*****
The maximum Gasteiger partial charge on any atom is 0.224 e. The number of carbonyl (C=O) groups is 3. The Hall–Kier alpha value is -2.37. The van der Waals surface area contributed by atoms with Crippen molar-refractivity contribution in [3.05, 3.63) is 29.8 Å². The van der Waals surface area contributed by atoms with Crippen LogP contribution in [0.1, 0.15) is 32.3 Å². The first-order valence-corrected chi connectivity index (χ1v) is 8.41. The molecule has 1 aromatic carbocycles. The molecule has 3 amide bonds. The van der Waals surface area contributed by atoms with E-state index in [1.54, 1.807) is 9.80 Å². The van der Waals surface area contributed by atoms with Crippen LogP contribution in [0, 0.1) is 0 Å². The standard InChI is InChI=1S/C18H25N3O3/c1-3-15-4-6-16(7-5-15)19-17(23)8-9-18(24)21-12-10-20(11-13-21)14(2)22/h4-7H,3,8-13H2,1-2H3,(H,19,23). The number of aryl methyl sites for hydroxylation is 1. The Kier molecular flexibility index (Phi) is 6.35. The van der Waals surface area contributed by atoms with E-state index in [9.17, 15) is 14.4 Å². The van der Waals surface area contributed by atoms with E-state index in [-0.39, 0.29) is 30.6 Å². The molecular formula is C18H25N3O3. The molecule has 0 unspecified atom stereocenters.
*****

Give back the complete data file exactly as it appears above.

The maximum Gasteiger partial charge on any atom is 0.224 e. The number of carbonyl (C=O) groups is 3. The Hall–Kier alpha value is -2.37. The van der Waals surface area contributed by atoms with Crippen molar-refractivity contribution in [3.05, 3.63) is 29.8 Å². The van der Waals surface area contributed by atoms with Crippen LogP contribution in [0.1, 0.15) is 32.3 Å². The first-order valence-corrected chi connectivity index (χ1v) is 8.41. The molecule has 1 aromatic carbocycles. The molecule has 3 amide bonds. The van der Waals surface area contributed by atoms with E-state index in [1.54, 1.807) is 9.80 Å². The van der Waals surface area contributed by atoms with Crippen LogP contribution in [0, 0.1) is 0 Å². The standard InChI is InChI=1S/C18H25N3O3/c1-3-15-4-6-16(7-5-15)19-17(23)8-9-18(24)21-12-10-20(11-13-21)14(2)22/h4-7H,3,8-13H2,1-2H3,(H,19,23). The number of aryl methyl sites for hydroxylation is 1. The Kier molecular flexibility index (Phi) is 6.35. The van der Waals surface area contributed by atoms with E-state index in [9.17, 15) is 14.4 Å². The van der Waals surface area contributed by atoms with E-state index in [-0.39, 0.29) is 30.6 Å². The molecular formula is C18H25N3O3. The molecule has 0 unspecified atom stereocenters.